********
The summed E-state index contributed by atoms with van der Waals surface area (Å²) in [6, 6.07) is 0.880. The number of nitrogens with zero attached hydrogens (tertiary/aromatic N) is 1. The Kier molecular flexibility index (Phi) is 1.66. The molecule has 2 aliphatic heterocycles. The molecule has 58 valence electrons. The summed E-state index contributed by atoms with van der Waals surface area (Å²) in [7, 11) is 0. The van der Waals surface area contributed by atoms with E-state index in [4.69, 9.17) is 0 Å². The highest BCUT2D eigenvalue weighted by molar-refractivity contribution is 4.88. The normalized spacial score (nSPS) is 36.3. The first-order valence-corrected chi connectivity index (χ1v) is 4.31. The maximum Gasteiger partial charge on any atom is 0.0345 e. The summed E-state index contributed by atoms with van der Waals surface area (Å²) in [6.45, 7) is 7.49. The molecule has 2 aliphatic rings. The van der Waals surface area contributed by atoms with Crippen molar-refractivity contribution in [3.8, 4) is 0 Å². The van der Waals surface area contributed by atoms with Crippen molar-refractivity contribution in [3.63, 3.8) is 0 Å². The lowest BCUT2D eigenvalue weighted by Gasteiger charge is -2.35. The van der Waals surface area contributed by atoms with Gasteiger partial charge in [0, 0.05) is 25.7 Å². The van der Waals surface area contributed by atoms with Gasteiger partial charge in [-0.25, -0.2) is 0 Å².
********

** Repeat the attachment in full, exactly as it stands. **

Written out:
The summed E-state index contributed by atoms with van der Waals surface area (Å²) in [6, 6.07) is 0.880. The number of nitrogens with zero attached hydrogens (tertiary/aromatic N) is 1. The Kier molecular flexibility index (Phi) is 1.66. The molecule has 2 aliphatic heterocycles. The molecule has 58 valence electrons. The summed E-state index contributed by atoms with van der Waals surface area (Å²) in [7, 11) is 0. The van der Waals surface area contributed by atoms with E-state index in [4.69, 9.17) is 0 Å². The highest BCUT2D eigenvalue weighted by molar-refractivity contribution is 4.88. The normalized spacial score (nSPS) is 36.3. The first-order valence-corrected chi connectivity index (χ1v) is 4.31. The maximum Gasteiger partial charge on any atom is 0.0345 e. The summed E-state index contributed by atoms with van der Waals surface area (Å²) in [6.45, 7) is 7.49. The molecule has 2 aliphatic rings. The van der Waals surface area contributed by atoms with Crippen molar-refractivity contribution in [3.8, 4) is 0 Å². The van der Waals surface area contributed by atoms with Crippen molar-refractivity contribution in [3.63, 3.8) is 0 Å². The lowest BCUT2D eigenvalue weighted by Gasteiger charge is -2.35. The van der Waals surface area contributed by atoms with Gasteiger partial charge in [0, 0.05) is 25.7 Å². The van der Waals surface area contributed by atoms with Gasteiger partial charge in [-0.25, -0.2) is 0 Å².